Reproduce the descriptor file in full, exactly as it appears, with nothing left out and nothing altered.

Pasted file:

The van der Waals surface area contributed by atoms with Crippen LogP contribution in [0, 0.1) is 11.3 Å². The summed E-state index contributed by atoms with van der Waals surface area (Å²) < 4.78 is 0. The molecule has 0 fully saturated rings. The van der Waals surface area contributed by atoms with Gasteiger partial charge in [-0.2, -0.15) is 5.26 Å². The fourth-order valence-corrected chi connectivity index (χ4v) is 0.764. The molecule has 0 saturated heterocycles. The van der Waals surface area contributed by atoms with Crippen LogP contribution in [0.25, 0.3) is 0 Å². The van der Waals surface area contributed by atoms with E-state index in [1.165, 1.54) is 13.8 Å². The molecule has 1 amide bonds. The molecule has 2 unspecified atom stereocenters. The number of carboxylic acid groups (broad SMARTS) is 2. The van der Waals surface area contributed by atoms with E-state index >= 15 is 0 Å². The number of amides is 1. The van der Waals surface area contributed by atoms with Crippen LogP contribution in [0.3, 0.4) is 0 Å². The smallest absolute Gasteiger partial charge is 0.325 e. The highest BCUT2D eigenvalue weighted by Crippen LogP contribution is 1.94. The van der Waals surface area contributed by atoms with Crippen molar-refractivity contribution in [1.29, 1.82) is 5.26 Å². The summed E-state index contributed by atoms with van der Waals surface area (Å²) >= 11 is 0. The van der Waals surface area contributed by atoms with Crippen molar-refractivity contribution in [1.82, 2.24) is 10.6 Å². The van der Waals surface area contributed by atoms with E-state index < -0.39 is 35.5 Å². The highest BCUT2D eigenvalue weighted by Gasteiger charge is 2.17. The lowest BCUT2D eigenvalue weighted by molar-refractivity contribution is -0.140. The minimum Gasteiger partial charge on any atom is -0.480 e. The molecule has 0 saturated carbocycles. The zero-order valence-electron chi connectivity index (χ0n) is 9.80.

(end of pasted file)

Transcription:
The van der Waals surface area contributed by atoms with Crippen LogP contribution in [0, 0.1) is 11.3 Å². The summed E-state index contributed by atoms with van der Waals surface area (Å²) < 4.78 is 0. The molecule has 0 fully saturated rings. The van der Waals surface area contributed by atoms with Gasteiger partial charge in [-0.2, -0.15) is 5.26 Å². The fourth-order valence-corrected chi connectivity index (χ4v) is 0.764. The molecule has 0 saturated heterocycles. The van der Waals surface area contributed by atoms with Crippen LogP contribution in [0.25, 0.3) is 0 Å². The van der Waals surface area contributed by atoms with E-state index in [1.165, 1.54) is 13.8 Å². The molecule has 1 amide bonds. The molecule has 2 unspecified atom stereocenters. The number of carboxylic acid groups (broad SMARTS) is 2. The van der Waals surface area contributed by atoms with E-state index >= 15 is 0 Å². The number of amides is 1. The van der Waals surface area contributed by atoms with Crippen LogP contribution in [0.3, 0.4) is 0 Å². The smallest absolute Gasteiger partial charge is 0.325 e. The highest BCUT2D eigenvalue weighted by Crippen LogP contribution is 1.94. The van der Waals surface area contributed by atoms with Crippen molar-refractivity contribution in [1.29, 1.82) is 5.26 Å². The summed E-state index contributed by atoms with van der Waals surface area (Å²) >= 11 is 0. The van der Waals surface area contributed by atoms with Crippen molar-refractivity contribution in [1.82, 2.24) is 10.6 Å². The van der Waals surface area contributed by atoms with E-state index < -0.39 is 35.5 Å². The highest BCUT2D eigenvalue weighted by Gasteiger charge is 2.17. The lowest BCUT2D eigenvalue weighted by molar-refractivity contribution is -0.140. The minimum Gasteiger partial charge on any atom is -0.480 e. The molecule has 0 saturated carbocycles. The zero-order valence-electron chi connectivity index (χ0n) is 9.80.